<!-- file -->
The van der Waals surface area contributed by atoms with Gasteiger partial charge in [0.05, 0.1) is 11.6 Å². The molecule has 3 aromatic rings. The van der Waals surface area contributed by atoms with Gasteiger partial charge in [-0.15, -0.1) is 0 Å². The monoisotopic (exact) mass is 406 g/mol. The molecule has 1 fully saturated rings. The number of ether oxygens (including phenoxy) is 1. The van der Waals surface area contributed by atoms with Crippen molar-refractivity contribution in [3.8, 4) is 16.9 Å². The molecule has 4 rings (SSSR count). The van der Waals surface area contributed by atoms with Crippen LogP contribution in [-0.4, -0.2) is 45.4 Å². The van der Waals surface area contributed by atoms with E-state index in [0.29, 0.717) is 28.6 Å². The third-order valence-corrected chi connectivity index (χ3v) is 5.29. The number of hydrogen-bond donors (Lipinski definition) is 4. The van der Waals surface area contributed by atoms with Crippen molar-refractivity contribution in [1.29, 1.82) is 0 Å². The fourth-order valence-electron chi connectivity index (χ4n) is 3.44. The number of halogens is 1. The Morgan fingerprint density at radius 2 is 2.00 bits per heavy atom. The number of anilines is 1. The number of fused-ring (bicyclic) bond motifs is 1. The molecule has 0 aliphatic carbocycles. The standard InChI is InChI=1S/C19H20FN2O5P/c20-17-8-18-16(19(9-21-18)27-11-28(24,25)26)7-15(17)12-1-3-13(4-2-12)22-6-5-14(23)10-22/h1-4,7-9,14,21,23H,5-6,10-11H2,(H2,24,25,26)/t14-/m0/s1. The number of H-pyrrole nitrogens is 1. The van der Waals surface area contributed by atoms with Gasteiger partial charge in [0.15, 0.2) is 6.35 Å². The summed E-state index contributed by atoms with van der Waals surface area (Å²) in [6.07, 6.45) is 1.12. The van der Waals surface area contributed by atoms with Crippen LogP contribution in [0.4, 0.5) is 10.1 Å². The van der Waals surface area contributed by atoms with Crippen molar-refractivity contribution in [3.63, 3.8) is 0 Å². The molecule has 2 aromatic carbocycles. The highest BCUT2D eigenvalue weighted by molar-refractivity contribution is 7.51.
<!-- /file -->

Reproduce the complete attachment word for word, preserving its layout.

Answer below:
The van der Waals surface area contributed by atoms with Gasteiger partial charge in [0.05, 0.1) is 11.6 Å². The molecule has 3 aromatic rings. The van der Waals surface area contributed by atoms with Gasteiger partial charge in [-0.15, -0.1) is 0 Å². The monoisotopic (exact) mass is 406 g/mol. The molecule has 1 fully saturated rings. The number of ether oxygens (including phenoxy) is 1. The van der Waals surface area contributed by atoms with Crippen molar-refractivity contribution in [3.8, 4) is 16.9 Å². The molecule has 4 rings (SSSR count). The van der Waals surface area contributed by atoms with Crippen LogP contribution in [-0.4, -0.2) is 45.4 Å². The van der Waals surface area contributed by atoms with E-state index in [0.29, 0.717) is 28.6 Å². The third-order valence-corrected chi connectivity index (χ3v) is 5.29. The number of hydrogen-bond donors (Lipinski definition) is 4. The van der Waals surface area contributed by atoms with Crippen molar-refractivity contribution in [1.29, 1.82) is 0 Å². The fourth-order valence-electron chi connectivity index (χ4n) is 3.44. The number of halogens is 1. The Morgan fingerprint density at radius 2 is 2.00 bits per heavy atom. The number of anilines is 1. The number of fused-ring (bicyclic) bond motifs is 1. The molecule has 0 aliphatic carbocycles. The standard InChI is InChI=1S/C19H20FN2O5P/c20-17-8-18-16(19(9-21-18)27-11-28(24,25)26)7-15(17)12-1-3-13(4-2-12)22-6-5-14(23)10-22/h1-4,7-9,14,21,23H,5-6,10-11H2,(H2,24,25,26)/t14-/m0/s1. The number of H-pyrrole nitrogens is 1. The van der Waals surface area contributed by atoms with Gasteiger partial charge in [0.15, 0.2) is 6.35 Å². The summed E-state index contributed by atoms with van der Waals surface area (Å²) in [6.07, 6.45) is 1.12. The van der Waals surface area contributed by atoms with Crippen LogP contribution in [0.4, 0.5) is 10.1 Å². The van der Waals surface area contributed by atoms with Crippen molar-refractivity contribution in [3.63, 3.8) is 0 Å². The molecule has 2 aromatic carbocycles. The highest BCUT2D eigenvalue weighted by molar-refractivity contribution is 7.51.